FRC News

Influential professor who helped shape FRC retiring

5/9/2014  8:00 am

Connie Shapiro has worn many hats during her University of Illinois career, all of which have allowed her to have a positive impact on students and her colleagues. In addition to being a researcher, teacher, mentor, and author, Shapiro served as Human & Community Development (HCD) department head—a role that enabled her to bring people together toward a common goal during an uncertain time. In June, she will retire.

When she was recruited from being a department head at Cornell University in 1996 to lead the Illinois HCD department, Shapiro knew she faced a formidable task. HCD was brand new, having been formed during a major restructuring of the entire College of Agriculture, which became the College of Agricultural, Consumer, and Environmental Sciences (ACES). As one of the few social science units in the college, the new department was struggling to find its identity and didn’t always get respect.

“It seemed that HCD got all the units that the college didn’t know what to do with,” recalled Shapiro, noting how four departments were merged into HCD. “We were not well defined.”

Motivated by what she saw as a great opportunity, Shapiro listened to the faculty’s concerns and then persuaded them to see the department as a patchwork quilt. “You can have pieces that have their unique aspects, but when you quilt them together the whole is sometimes more productive, scholarly, creative, and noticeable than the individual pieces,” she explained.

At the same time, Shapiro met with her fellow department heads in the college and shared her vision for HCD. Much to her surprise, the other heads were very supportive. “The guys were wonderful,” Shapiro said, referring to her six male colleagues. “They said, ‘Connie, we have to teach you how to get the resources that you need to have and that your department deserves,’ and then they helped advocate for HCD.”

She also raised awareness about the quality of HCD research and teaching among the ACES administrators by successfully nominating faculty and staff for the college’s coveted Funk Recognition awards. “That made everyone sit up and take notice,” Shapiro said. “They saw that HCD was a quality department and our faculty accomplishments were getting recognition.”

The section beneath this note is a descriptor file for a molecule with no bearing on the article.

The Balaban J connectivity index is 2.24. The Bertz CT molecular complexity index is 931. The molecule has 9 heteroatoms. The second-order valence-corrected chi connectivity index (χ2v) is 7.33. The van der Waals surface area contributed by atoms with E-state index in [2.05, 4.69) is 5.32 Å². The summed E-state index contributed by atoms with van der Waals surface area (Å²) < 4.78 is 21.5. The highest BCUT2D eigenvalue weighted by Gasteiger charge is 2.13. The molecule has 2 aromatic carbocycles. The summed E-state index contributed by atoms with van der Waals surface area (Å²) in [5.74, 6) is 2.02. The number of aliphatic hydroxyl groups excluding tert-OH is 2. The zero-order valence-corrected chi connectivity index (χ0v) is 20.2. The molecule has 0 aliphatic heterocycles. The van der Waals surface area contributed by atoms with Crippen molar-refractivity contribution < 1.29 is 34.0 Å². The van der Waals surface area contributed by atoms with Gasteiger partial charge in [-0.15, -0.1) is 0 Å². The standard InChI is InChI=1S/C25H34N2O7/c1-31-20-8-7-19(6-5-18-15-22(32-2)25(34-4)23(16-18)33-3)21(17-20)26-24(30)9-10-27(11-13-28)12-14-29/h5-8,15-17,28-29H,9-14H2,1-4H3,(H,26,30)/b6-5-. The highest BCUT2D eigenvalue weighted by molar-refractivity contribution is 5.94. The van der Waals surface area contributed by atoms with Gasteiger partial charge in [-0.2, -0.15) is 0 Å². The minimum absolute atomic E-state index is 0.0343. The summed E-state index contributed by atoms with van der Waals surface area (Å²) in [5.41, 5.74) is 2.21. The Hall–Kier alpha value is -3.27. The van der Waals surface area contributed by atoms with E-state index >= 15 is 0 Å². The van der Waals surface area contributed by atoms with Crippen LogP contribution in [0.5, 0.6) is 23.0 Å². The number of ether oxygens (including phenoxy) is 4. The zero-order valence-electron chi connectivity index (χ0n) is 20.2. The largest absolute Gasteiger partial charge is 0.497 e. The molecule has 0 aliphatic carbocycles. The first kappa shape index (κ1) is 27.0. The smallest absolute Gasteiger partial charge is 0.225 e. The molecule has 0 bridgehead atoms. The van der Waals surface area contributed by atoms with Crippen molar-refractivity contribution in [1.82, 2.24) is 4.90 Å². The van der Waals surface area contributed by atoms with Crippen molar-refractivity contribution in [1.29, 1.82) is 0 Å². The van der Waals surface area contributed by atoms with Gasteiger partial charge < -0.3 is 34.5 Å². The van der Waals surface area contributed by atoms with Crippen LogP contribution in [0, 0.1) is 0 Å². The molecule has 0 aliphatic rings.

According to HCD Professor Laurie Kramer, currently an ACES associate dean, one of Shapiro’s biggest accomplishments was helping ACES leadership understand the value of HCD research and how it contributed to the success of the college. “The college was no longer just the Ag College,” said Kramer. “The word ‘consumers’ was in the new name, which was this human dimension, and that was HCD.”

Once the dean and ACES leadership understood the importance of HCD, the college began disseminating increased federal Hatch research funding to the department. “That was a real and symbolic victory for HCD because we weren’t going to be pushed over,” said Gerry Walter, HCD undergraduate academic advisor.

A hallmark of Shapiro’s tenure as department head was the special interest she took in HCD’s young professors, launching a faculty mentor program that reduced potential peer competition and enabled the more senior assistant professors to share their experiences with their junior colleagues.

“As a new professor trying to figure everything out, this was huge for me,” said HCD Professor Kelly Bost, recalling her days as an assistant professor in the late-1990s. “That was very helpful because I had this go-to person I could ask about things.”

Her support for junior faculty didn’t end when she stepped down as department head in 2002. Recently, Shapiro reached out to HCD Assistant Professor Gail Ferguson.